For the Liberty of Texas/Chapter 3

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It must be confessed that Hank Stiger was badly frightened when Ralph confronted him with the loaded gun. He was naturally not an overly brave fellow, and while the boy before him was young, yet he realised that Ralph could shoot as well as many a man. Besides this, Dan was there, and he was also armed, and now had his finger on the trigger of the ancient cavalry musket.

"Don't shoot!" The words came from Dan. He could not help but admire his brother's pluck, yet he was sorry that the affair had taken such an acute turn. His caution was unnecessary, for Ralph had no intention of firing, excepting Stiger should attempt to rush by him or use the gun slung on his shoulder.

The mustang took several steps, and then the half-breed brought him to an abrupt halt. "You're carrying matters with a putty high hand, to my notion," he remarked, sarcastically.

An awkward pause followed, Ralph knowing not what to say, and glancing at Dan, half afraid that his brother would be tremendously angry with him over the hasty threat he had made. Yet he felt that he was in the right, and he kept his gunbarrel on a line with the half-breed's head.

"Stiger, you might as well give up the deer," said Dan, as quietly as he could. "It's Ralph's first big game, and of course he feels mighty proud of it. A good shot like you ought to be able to bring down lots of game of your own."

Dan imagined that this tempered speech and side praise would put the half-breed in good humour, but he was mistaken. Stiger glanced from one lad to the other, his face growing more sullen each instant.

"This deer is mine, and you can't force me to give it up," he muttered. "Put down that gun, or we'll have trouble."

"You put down the deer, first," said Ralph, sturdily.

"It's my deer, not yours, and I won't put it down. I'm not afraid of two youngsters like you."

Again Ralph's temper got the better of him. "You shall put it down, Hank Stiger. You are nothing but a horse-thief, and I—"

"Ha! call me a hoss-thief!" ejaculated the half-breed, in a rage. "I won't stand that, boy. You shall suffer for it."

"You are a horse-thief, and stole one of my father's animals last year. Now you want to steal my deer, but you shall not do it. Dan, he's got to give it up, hasn't he?"

"Yes, he has got to give it up," answered the older brother, seeing that matters had gone too far for either of them to back down. Dan was slow to make up his mind, but, once it was made up, he was uncompromising to the last degree.

"Supposing I refuse to give up the deer?" came from the half-breed. He spoke in a brusque manner, but there was a shade of anxiety in his tone.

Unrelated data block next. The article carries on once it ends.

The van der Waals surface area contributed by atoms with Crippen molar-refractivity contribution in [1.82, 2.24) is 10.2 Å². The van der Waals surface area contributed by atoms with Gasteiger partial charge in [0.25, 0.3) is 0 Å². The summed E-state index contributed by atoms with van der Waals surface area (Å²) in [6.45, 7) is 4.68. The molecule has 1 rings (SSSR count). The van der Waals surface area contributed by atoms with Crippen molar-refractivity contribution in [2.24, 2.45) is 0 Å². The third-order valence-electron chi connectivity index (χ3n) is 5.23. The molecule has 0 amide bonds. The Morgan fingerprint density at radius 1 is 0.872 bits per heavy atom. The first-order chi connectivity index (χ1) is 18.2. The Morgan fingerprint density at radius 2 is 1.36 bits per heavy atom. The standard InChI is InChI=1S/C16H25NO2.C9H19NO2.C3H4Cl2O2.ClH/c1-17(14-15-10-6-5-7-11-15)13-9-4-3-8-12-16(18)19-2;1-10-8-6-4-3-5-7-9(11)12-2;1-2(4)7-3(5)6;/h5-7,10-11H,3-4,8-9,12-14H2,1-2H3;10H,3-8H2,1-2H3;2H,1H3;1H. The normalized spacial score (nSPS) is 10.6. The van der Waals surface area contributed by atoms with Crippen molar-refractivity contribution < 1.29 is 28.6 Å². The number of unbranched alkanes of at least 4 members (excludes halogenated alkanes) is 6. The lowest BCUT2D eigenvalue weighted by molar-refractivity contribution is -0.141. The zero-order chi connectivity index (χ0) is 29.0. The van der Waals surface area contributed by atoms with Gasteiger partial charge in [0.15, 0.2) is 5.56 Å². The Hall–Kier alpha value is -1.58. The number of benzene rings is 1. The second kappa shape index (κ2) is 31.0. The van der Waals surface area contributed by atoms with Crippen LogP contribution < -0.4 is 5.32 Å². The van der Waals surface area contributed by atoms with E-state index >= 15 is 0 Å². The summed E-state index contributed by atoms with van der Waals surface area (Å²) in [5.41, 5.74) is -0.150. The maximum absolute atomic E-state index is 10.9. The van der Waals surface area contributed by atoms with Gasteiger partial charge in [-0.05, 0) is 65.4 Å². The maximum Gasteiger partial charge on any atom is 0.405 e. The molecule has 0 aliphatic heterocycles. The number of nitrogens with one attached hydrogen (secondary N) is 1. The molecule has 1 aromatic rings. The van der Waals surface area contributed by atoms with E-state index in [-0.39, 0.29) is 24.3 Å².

"You had better not refuse."

"You wouldn't dare to shoot at me."

"Don't you be too sure of that," put in Ralph. "You must remember that father could have had you shot down for a horse-thief, had he wanted to do so. I don't want any trouble with you, but I am bound to have my game."

"All right, then, you keep the game!" ejaculated Hank Stiger, in deep rage, and, turning on his mustang, he picked up the deer and flung it to the earth. "But remember, I say I shot that deer and that he is mine. Some day you'll rue your work here, mark my words!" And with an angry shake of his dirty fist at them he kicked his mustang in the sides and was soon lost to view in the forest to the north of the creek.

The two boys watched him carefully, and they did not lower their guns until they were certain that he had gone too far to turn and fire at them. Then Ralph knelt over the deer and examined the torn open neck.

"There, I was sure of it!" he cried, triumphantly. "There is my bullet, and that's the only shot he received."

"Let me see." Dan took the bullet. "You are right, Ralph. But, even so, we have made an enemy of Stiger for life. He will never forgive you for calling him a horse-thief."

"I don't care,—I got the deer. Do you believe he'll come back to make more trouble?"

"There is no telling. I think we had better be getting back to the house,—father doesn't seem to be anywhere about. There is a tree branch. You can tie the game to that, and we can both pull it down the creek to the river and then over to the burn. It won't be worth while bringing a pony out to do it."

Both set to work, and in a few minutes the deer was fastened to the branch and slid into the creek. The bottom was sandy, and the water made the load slip along readily. The lads had just crossed the burn with their drag when a gunshot rang out, coming from the direction of the ranch home.

"Listen!" ejaculated Dan. "A shot from the house! What can that mean?"